WASHINGTON - US First Lady Michelle Obama on Friday challenged the maxim that too many cooks spoil the broth -- inviting 500 chefs to the White House to serve up a new initiative in her anti-obesity campaign.
It was a case of out of the kitchen and into the heat, as Obama gathered her guests in the blazing sunshine of the White House Rose Garden to launch a mentoring program which will see chefs adopt local schools.
Chefs will help parents and teachers educate kids about good nutrition and develop healthy menus that meet tight budgets for use in school kitchens.
"Chefs have tremendous power as leaders on this issue because of their deep knowledge of food and nutrition and their ability to deliver these messages in a fun and delicious way," Obama said.
"We can change the future for our children and for this nation," Obama said. "We want you all in every school in the nation."
Obama's program is designed to encourage US schools to improve the quality of school meals, offer more kids more physical activity and education on good nutrition and healthy eating.
"You all know the statistics when it comes to the health of our kids, and they're staggering," Obama said.
"Nearly one third of children in this country are now overweight or obese."
Obama said that parents, teachers and food manufacturers must accept their responsibility to help kids be more healthy -- and head off ailments later in life like diabetes, heart disease and cancer.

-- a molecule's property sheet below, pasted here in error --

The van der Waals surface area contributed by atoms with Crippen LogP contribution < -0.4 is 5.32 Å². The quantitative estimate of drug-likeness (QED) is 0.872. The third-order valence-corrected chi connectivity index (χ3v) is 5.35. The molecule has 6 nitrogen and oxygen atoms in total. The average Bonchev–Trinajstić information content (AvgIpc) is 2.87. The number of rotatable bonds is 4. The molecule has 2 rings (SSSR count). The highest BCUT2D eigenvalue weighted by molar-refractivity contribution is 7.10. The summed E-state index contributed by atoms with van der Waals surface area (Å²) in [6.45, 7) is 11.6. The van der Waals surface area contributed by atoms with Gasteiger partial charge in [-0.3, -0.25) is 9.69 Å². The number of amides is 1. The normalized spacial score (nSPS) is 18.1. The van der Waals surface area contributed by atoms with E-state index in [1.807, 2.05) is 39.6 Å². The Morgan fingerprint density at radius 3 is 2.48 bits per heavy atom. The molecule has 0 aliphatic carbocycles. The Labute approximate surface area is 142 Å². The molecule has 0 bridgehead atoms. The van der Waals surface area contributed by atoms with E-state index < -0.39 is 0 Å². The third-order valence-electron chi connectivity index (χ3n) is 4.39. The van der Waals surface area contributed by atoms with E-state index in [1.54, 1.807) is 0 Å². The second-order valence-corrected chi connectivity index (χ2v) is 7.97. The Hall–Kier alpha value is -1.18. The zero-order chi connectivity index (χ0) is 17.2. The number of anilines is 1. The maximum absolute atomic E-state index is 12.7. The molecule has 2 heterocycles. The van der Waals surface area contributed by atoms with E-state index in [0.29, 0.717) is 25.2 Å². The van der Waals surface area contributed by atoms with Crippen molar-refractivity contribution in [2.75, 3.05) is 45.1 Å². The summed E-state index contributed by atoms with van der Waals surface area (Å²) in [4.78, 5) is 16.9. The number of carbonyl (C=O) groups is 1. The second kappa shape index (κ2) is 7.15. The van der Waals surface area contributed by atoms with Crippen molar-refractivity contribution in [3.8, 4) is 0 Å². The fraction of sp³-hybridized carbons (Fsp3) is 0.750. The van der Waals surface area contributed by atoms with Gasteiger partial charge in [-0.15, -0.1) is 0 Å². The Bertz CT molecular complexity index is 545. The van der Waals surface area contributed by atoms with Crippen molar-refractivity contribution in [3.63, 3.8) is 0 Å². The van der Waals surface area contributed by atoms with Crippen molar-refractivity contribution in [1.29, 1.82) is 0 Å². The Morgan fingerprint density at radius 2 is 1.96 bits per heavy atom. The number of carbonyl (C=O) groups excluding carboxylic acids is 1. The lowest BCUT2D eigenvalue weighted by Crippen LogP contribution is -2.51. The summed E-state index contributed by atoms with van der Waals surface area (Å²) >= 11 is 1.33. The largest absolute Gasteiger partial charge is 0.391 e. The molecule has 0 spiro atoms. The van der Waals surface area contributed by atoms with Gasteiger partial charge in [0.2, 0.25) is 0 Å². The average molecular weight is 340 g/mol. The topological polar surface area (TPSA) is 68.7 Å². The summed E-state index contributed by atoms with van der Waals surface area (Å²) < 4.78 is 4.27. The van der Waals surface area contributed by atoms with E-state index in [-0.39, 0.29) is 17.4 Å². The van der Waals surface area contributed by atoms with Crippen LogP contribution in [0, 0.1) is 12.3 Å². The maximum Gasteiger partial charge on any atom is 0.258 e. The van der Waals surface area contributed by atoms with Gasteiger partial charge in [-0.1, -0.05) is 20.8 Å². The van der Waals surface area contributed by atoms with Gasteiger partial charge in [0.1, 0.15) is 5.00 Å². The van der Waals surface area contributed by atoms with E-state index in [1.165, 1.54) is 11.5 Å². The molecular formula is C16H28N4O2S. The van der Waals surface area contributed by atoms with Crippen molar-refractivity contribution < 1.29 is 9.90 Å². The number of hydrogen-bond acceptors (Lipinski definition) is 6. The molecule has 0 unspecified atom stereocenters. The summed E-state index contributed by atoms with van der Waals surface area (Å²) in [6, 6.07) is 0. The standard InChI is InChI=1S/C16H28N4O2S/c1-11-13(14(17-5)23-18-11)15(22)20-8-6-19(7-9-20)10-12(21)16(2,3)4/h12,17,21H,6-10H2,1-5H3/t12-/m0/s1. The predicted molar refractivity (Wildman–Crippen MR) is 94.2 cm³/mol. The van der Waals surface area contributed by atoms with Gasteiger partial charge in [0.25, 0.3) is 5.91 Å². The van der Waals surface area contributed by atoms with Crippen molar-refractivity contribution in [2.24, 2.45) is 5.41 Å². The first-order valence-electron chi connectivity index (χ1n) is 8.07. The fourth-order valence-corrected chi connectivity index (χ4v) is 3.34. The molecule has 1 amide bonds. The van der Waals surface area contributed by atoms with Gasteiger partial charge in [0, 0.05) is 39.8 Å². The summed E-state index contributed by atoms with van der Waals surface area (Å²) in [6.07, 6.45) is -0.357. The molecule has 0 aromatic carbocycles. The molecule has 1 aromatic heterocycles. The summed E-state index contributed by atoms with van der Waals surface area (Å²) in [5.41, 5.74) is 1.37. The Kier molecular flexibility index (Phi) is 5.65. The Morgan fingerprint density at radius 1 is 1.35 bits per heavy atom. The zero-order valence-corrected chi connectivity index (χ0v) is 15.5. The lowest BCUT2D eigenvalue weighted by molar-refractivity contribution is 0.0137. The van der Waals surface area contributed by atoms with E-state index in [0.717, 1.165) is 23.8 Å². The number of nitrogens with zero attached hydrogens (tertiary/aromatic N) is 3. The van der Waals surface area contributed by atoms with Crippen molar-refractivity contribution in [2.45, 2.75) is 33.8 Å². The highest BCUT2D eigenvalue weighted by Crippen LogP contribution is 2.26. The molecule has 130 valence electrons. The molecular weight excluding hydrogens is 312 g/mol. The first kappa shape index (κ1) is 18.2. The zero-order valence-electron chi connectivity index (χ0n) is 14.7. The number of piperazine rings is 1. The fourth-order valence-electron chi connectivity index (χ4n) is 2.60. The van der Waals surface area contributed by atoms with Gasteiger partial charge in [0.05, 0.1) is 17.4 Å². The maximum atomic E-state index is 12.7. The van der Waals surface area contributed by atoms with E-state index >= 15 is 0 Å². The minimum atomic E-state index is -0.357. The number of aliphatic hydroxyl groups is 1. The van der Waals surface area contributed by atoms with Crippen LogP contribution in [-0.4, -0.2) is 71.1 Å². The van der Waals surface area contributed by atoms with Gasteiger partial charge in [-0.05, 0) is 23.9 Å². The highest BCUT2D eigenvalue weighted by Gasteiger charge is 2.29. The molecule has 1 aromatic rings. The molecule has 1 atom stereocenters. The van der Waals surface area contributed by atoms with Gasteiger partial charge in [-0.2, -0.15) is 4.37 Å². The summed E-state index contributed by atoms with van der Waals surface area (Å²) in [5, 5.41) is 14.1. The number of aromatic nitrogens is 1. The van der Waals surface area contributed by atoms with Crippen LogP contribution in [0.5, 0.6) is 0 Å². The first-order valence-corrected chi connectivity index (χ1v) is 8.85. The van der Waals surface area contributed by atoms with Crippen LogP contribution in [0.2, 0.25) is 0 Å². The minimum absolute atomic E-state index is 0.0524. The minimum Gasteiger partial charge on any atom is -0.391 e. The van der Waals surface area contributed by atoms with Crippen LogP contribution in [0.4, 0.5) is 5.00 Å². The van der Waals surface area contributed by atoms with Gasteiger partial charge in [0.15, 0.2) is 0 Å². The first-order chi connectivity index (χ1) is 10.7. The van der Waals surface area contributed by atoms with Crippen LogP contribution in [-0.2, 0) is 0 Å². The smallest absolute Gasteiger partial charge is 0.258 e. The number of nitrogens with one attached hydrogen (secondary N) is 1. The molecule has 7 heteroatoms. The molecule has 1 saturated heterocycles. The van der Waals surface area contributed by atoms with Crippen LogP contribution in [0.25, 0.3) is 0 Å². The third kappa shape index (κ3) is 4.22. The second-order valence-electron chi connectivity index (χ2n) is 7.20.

"Let me tell you something, my mother didn't know how to cook broccoli, it was watery and mushy... and we thought you could eat it with a spoon," Obama said.
"I know a lot of parents out there are cooking broccoli like that --- it makes it hard to like broccoli if that is how you are cooking it."
A study by leading US health care provider Kaiser Permanente in March showed that more US children are becoming extremely obese at a younger age, putting them at risk of dying decades younger than normal-weight children.
Two retired generals warned the following month that increasing rates of obesity among young Americans could undermine the future of the military, with many potential recruits increasingly too fat to serve.
Earlier this month, Michelle Obama praised US food manufacturers for agreeing to cut 1.5 trillion calories from their products, in a boost for her campaign.
Her initiative aims to rally families, communities, schools, urban planners, politicians and the media to solve the scourge of childhood obesity in a generation.
She points to the urgency of taking action today, at a time when there are already three times more obese children in the United States than 30 years ago.